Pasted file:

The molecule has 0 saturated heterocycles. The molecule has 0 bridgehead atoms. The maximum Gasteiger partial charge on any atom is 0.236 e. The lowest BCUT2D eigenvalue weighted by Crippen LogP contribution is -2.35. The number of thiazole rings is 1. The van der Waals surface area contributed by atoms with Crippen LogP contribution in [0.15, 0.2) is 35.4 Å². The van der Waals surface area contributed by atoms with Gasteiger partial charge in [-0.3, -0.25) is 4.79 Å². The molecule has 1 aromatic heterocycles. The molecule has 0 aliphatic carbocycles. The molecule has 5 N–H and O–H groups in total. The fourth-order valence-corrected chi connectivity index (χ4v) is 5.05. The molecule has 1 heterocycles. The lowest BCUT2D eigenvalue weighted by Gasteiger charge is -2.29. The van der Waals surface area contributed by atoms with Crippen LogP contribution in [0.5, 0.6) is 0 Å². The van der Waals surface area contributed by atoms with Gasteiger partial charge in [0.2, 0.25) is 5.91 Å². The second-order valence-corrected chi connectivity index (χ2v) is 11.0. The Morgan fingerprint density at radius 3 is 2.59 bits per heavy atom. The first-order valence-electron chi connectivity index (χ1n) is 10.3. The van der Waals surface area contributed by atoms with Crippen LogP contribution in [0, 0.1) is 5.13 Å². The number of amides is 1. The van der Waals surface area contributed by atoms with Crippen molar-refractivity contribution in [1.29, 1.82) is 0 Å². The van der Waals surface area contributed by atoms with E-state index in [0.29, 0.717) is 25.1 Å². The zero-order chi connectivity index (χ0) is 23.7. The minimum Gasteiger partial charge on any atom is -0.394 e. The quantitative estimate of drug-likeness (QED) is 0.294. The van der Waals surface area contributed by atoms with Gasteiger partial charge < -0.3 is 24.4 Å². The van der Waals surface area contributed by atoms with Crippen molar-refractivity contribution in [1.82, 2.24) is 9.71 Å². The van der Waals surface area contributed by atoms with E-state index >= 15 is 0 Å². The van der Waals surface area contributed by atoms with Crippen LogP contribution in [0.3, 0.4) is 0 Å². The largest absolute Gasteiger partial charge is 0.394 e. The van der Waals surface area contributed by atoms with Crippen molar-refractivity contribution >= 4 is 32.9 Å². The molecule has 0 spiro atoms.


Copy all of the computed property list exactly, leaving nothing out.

The molecule has 0 saturated heterocycles. The molecule has 0 bridgehead atoms. The maximum Gasteiger partial charge on any atom is 0.236 e. The lowest BCUT2D eigenvalue weighted by Crippen LogP contribution is -2.35. The number of thiazole rings is 1. The van der Waals surface area contributed by atoms with Crippen LogP contribution in [0.15, 0.2) is 35.4 Å². The van der Waals surface area contributed by atoms with Gasteiger partial charge in [-0.3, -0.25) is 4.79 Å². The molecule has 1 aromatic heterocycles. The molecule has 0 aliphatic carbocycles. The molecule has 5 N–H and O–H groups in total. The fourth-order valence-corrected chi connectivity index (χ4v) is 5.05. The molecule has 1 heterocycles. The lowest BCUT2D eigenvalue weighted by Gasteiger charge is -2.29. The van der Waals surface area contributed by atoms with Crippen LogP contribution in [0.5, 0.6) is 0 Å². The van der Waals surface area contributed by atoms with Gasteiger partial charge in [0.2, 0.25) is 5.91 Å². The second-order valence-corrected chi connectivity index (χ2v) is 11.0. The Morgan fingerprint density at radius 3 is 2.59 bits per heavy atom. The first-order valence-electron chi connectivity index (χ1n) is 10.3. The van der Waals surface area contributed by atoms with Crippen LogP contribution in [0, 0.1) is 5.13 Å². The number of amides is 1. The van der Waals surface area contributed by atoms with Crippen molar-refractivity contribution in [1.29, 1.82) is 0 Å². The van der Waals surface area contributed by atoms with E-state index in [0.29, 0.717) is 25.1 Å². The zero-order chi connectivity index (χ0) is 23.7. The minimum Gasteiger partial charge on any atom is -0.394 e. The quantitative estimate of drug-likeness (QED) is 0.294. The van der Waals surface area contributed by atoms with Gasteiger partial charge < -0.3 is 24.4 Å². The van der Waals surface area contributed by atoms with Crippen molar-refractivity contribution in [1.82, 2.24) is 9.71 Å². The van der Waals surface area contributed by atoms with E-state index >= 15 is 0 Å². The van der Waals surface area contributed by atoms with Crippen LogP contribution in [0.3, 0.4) is 0 Å². The largest absolute Gasteiger partial charge is 0.394 e. The van der Waals surface area contributed by atoms with Crippen molar-refractivity contribution >= 4 is 32.9 Å². The molecule has 0 spiro atoms.